A father and son channel their shared appreciation for architecture, design and old-world craftsmanship into a Spanish masterpiece.
Nestled in the exclusive Royal Oaks neighborhood, a grand yet charming Spanish-style estate stands out among the beautiful homes. It is the co-creation of local oral surgeon Rene Ghotanian and his father, Albert Ghotanian.
“In addition to operating my dental practice, I am a general contractor and enjoy building fine homes. I worked in the construction business with my father when I was growing up in the San Fernando Valley before going to dental school,” says Rene.
By education, Albert is a civil engineer—though his passion has always been architecture. “Being an artist, a hairstylist or an architect—things that require creativity—you can’t go to school for that. It has to come from here,” Albert says, gesturing at his heart.
With inspiration from their European travels (Portugal and Spain in particular) and Santa Barbara mission-style properties, Albert and Rene designed and built a 15,000-square-foot home that boasts seven bedrooms, 10 bathrooms and a seven-car subterranean garage. One of their favorite parts of the house is the elegant mahogany staircase in the main foyer that was hand-carved by two brothers from Peru.
“They started working on it the day that we poured the foundation. It took eight months to complete,” says Albert.
According to Rene, a special wood shop was built in the back of the property for the Peruvian artisans. In addition to the staircase, they crafted wall paneling, wainscoting and unique scalloped window and door casings throughout the house, as well as some special exterior details.
“I felt that part of the façade of the house was empty, and I was inspired by decorative wood around windows that I had seen in Northern Spain to complete it. My father and I designed the detailing together and repeated some of the design above the garage.”
VALLEY VILLA The expansive backyard offers multiple seating areas for outdoor entertaining. Below: Albert Ghotanian in front of a stained glass window.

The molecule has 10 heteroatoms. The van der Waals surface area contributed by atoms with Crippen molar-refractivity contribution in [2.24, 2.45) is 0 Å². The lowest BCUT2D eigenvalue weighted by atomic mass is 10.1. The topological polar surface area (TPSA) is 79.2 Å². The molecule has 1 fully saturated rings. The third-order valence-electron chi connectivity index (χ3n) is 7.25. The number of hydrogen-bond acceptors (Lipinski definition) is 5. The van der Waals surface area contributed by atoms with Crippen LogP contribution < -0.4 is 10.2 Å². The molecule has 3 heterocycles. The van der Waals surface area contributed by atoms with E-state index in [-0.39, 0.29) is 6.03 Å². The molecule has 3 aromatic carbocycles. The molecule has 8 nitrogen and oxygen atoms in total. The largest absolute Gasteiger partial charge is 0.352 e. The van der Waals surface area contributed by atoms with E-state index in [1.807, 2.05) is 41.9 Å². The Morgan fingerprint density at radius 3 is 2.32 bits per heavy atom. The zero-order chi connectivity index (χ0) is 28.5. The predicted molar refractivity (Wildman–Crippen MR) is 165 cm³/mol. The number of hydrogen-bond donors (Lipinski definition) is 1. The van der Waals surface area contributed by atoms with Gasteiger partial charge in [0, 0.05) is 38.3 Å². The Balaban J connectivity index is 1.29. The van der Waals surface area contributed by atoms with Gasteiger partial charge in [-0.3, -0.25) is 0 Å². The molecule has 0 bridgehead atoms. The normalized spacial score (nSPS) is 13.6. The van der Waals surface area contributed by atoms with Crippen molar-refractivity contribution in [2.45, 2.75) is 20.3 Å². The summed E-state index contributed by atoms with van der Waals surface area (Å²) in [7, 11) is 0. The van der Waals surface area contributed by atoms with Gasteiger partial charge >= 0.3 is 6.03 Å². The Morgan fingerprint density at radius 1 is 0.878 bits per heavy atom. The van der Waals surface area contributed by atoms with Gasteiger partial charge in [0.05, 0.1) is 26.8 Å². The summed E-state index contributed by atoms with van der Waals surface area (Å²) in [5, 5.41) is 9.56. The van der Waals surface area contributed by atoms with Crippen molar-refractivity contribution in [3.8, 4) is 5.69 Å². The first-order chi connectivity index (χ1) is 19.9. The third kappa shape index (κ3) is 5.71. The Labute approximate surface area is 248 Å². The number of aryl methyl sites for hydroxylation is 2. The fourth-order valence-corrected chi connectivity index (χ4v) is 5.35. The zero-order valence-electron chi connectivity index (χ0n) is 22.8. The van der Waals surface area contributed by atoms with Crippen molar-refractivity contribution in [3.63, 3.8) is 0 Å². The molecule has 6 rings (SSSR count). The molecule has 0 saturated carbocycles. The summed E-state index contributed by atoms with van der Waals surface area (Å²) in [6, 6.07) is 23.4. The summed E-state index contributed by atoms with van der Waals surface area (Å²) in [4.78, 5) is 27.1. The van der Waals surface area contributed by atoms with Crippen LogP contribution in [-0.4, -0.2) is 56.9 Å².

To complement the exquisite interior woodwork, hand-made walnut floors from South America were installed in intricate patterns. Wood ceilings balanced the rich wood decorative theme and were enhanced with exposed Douglas fir structural beams, including some that were transported from Northern Canada and Alaska for the project.
To offset the heaviness of the wood and to wash the rooms with soft, natural light, Rene designed beautiful, large, arched, leaded glass windows with subtle floral accents that were made by an Irish father and son in Glendale. Late-19th-century crystal and brass light fixtures from antique shops in Paris that once held candles were electrified to adorn the ceilings as a part of an old-blended-with-new overall lighting design.
In contrast to the delicate French lights, wrought iron exterior fixtures were designed with inspiration from French magazines and made locally by a talented Mexican ironworker.
The stone and tile installed in the home was a continuation of the artistically thoughtful selection of materials and finishes. Rene bought hand-painted blue and white tile in Portugal for the kitchen fireplace, backsplash and risers in the travertine back staircase. Emerald green marble from Italy greets visitors at the entryway and visually carpets the grand staircase up to the second floor.
Within an astounding 14-month construction timeline, the fruits of Albert’s and Rene’s labors, coupled with their natural affinity for design and old-world artistry, yielded a luxurious architectural masterpiece. Rene and his family have lived in it for the past seven years, but the home is now listed with Wish Sotheby’s International Realty agent Brian Pane.
Reflecting back on the houses he has built in California since relocating from Iran decades ago, Albert feels all are splendid works of art—“but nothing like this one,” he says with a smile.
INTIMATE SPACES Rene and Albert relax in the front courtyard.
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